The team has had a long-standing rivalry with the Ohio Oxen. The two teams were the first unofficial champions of the Bull League in 1989 (Toronto) and 1990 (Ohio), before the introduction of the Bull Cup trophy, and so the teams are not included on the trophy for their championship wins for those years.

Ohio, which was located in the LL West, was a dominant team in their division in the league's early years, as were the Ducks in the LL East. The teams are now division rivals in the LL West.

Both teams took turns as division title winners between 1991-1993, with Ohio winning the honor in the first two years, and Toronto taking it in 1993. In their 2009 wild card entrance to the playoffs, Toronto was swept out by division champions Ohio, and have failed to make a playoff appearance since.

Retired Numbers

The Toronto Nomads have retired three uniform numbers, including Hall of Fame first baseman and outfielder Carl Simms, who played his last four years in the Bull League with Toronto, from 2010 to 2013, and home run powerhouse catcher Eric Tessier, who was with the Ducks for 15 seasons in total, taking a Rookie of the Year Award and an MVP Award during his tenure. The last owner of the team while it was called the Ducks was Hall of Fame third baseman Hazel Dell, whose number 12 was retired when the team changed ownership and was renamed.

Toronto Nomads Retired Uniform Numbers
Toronto-12-retired.png

Hazel Dell
3B
Retired 2016
Toronto-25-retired.png

Carl Simms
1B/OF
Retired 2013
Toronto-31-retired.png

Eric Tessier
Catcher
Retired 2016

Awards and other achievements

Player awards

Most Valuable Player Award

Sandy Koufax Award

Rookie of the Year Award

Woodchuck Trophy


Team Records

For career hitting percentage records, 2,000 plate appearances are required. For career pitching percentage records, 500 innings pitched are required.

As of end of 2023

Statistic Single season record Career record
Player Record Year Player Record
Batting average Rafael Alaniz .317 2023 Narushi Ohata .316
On base percentage Brian Chambliss .416 2019 Eric Tessier .422
Slugging percentage Makanaakua Mano .574 2023 Eric Tessier .579
Games Brian Chambliss 161 2021 Eric Tessier 955
At bats Nick Yagaslov 654 2022 Miguel Tafoya 3,505
Runs Nick Yagaslov 107 2021
2022
Eric Tessier 567
Hits Joseph Walker 194 2019 Eric Tessier 907
Doubles Mike Ryba 46 2023 Miguel Tafoya 220
Triples Sean Lewis 11 2000 Joseph Walker 33
Home runs Makanaakua Mano 43 2023 Eric Tessier 227
Runs batted in Makanaakua Mano 121 2023 Eric Tessier 611
Stolen bases Joseph Walker 57 2019 Joseph Walker 166
Earned runs average Knuckles Malone 2.33 2020 Knuckles Malone 2.49
Wins Knuckles Malone 22 2019 Knuckles Malone 91
Losses Jose Castaneda 16 2022 Alex Medina 64
Saves Damien Hines 36 2021 Damien Hines 103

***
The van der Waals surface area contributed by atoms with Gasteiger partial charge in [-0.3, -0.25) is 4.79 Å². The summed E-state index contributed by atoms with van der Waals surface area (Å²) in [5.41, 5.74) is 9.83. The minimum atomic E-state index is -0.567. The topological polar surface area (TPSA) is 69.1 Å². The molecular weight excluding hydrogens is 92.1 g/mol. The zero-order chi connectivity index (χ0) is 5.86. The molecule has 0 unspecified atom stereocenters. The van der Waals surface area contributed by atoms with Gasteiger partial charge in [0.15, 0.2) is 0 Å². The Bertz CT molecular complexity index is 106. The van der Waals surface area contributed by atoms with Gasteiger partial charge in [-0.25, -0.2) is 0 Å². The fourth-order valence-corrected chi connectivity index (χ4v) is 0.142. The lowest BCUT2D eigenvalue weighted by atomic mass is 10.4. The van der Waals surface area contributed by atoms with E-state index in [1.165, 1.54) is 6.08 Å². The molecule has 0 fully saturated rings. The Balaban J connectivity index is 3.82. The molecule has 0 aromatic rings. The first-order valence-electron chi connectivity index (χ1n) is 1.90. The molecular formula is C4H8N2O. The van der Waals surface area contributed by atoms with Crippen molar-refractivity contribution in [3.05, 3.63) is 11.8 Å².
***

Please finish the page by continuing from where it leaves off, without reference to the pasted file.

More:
Games pitched Damien Hines 73 2021 Damien Hines 261
Games started Alex Medina
Knuckles Malone
33 2021
2019
Mo-ruo Chen 194
Complete games Knuckles Malone 22 2019 Knuckles Malone 69
Shutouts Knuckles Malone 4 2020
2015
Knuckles Malone 21
Innings pitched Knuckles Malone 281.2 2019 Mo-ruo Chen 1,245.2
Strikeouts Knuckles Malone 264 2019 Mo-ruo Chen 1,168

Hall of Fame

The table below lists the players who have been inducted into the Hall of Fame who have played for the Nomads (and before that, the Ducks). Players listed in bold were inducted wearing their Nomads uniform.

Toronto Nomads Hall of Famers
Player Position Years with Nomads Inducted
Hazel Dell Third Baseman/Owner 1991—2001
(2002-2017 as owner)
2009
Mark Fernandes Center Fielder 2002—2003 2009
Mike Lapi Catcher 1998—1999 2017
Speed Lewis Right Fielder 2000—2005 2014
Chuck Provost Second Baseman 2004 2012
Always Rosy Third Baseman 2006—2009 2016
Carl Simms Right Fielder 2010—2013 2014
George Slammer Left Fielder 2009—2010 2016
Ricky Terrazas Pitcher 2016 2019
Eric Tessier Catcher 1998—2011,
2016
2019

Championships

Lake League West division titles
Preceded by:
Ohio Oxen
1993
(As Toronto Ducks)
Succeeded by:
Ohio Oxen (1995)
Preceded by:
Ohio Oxen
2007
(As Toronto Ducks)
Succeeded by:
New York Minutemen

Minor League Affiliations

Toronto Nomads Minor League Affiliates
Level Team League Location
AAA Brampton Longhorns Cow League Brampton, Ontario
AA Kitchener Oilmen Heifer League Kitchener, Ontario
A London Bluebirds Calf League London, Ontario
Short Season A CFB Trenton Arrows New England League Trenton, Ontario
Rookie Fort Lauderdale Nomads Florida Rookie League Fort Lauderdale, Florida

References

  1. Toronto Nomads, History Team Index. BNN. http://bullleague.org/public_html/bull-league/reports/html/history/team_1_index.html. 2020-01-01 Accessed: 10 May 2019.
  2. Big Book of Teams 1992. The Bull Times. http://bullleague.org/bull-league/archives/1992bigbook.pdf. Accessed: 22 October 2016.
  3. 1992 Statistics. Bull League. http://bullleague.org/bull-league/archives/1992stats.pdf. 9 May 1992. Accessed: 22 October 2016.
  4. 1993 Statistics. Bull League. http://bullleague.org/bull-league/archives/1993stats.pdf. 7 June 1993. Accessed: 22 October 2016.

Batting and pitching team leaders lists are from Toronto Nomads: Batting Leaders and Toronto Nomads:Pitching Leaders available at http://bullleague.org/bull-league/reports/html/2016/history/team_1_batting_leaders.html and http://bullleague.org/bull-league/reports/html/2016/history/team_1_pitching_leaders.html.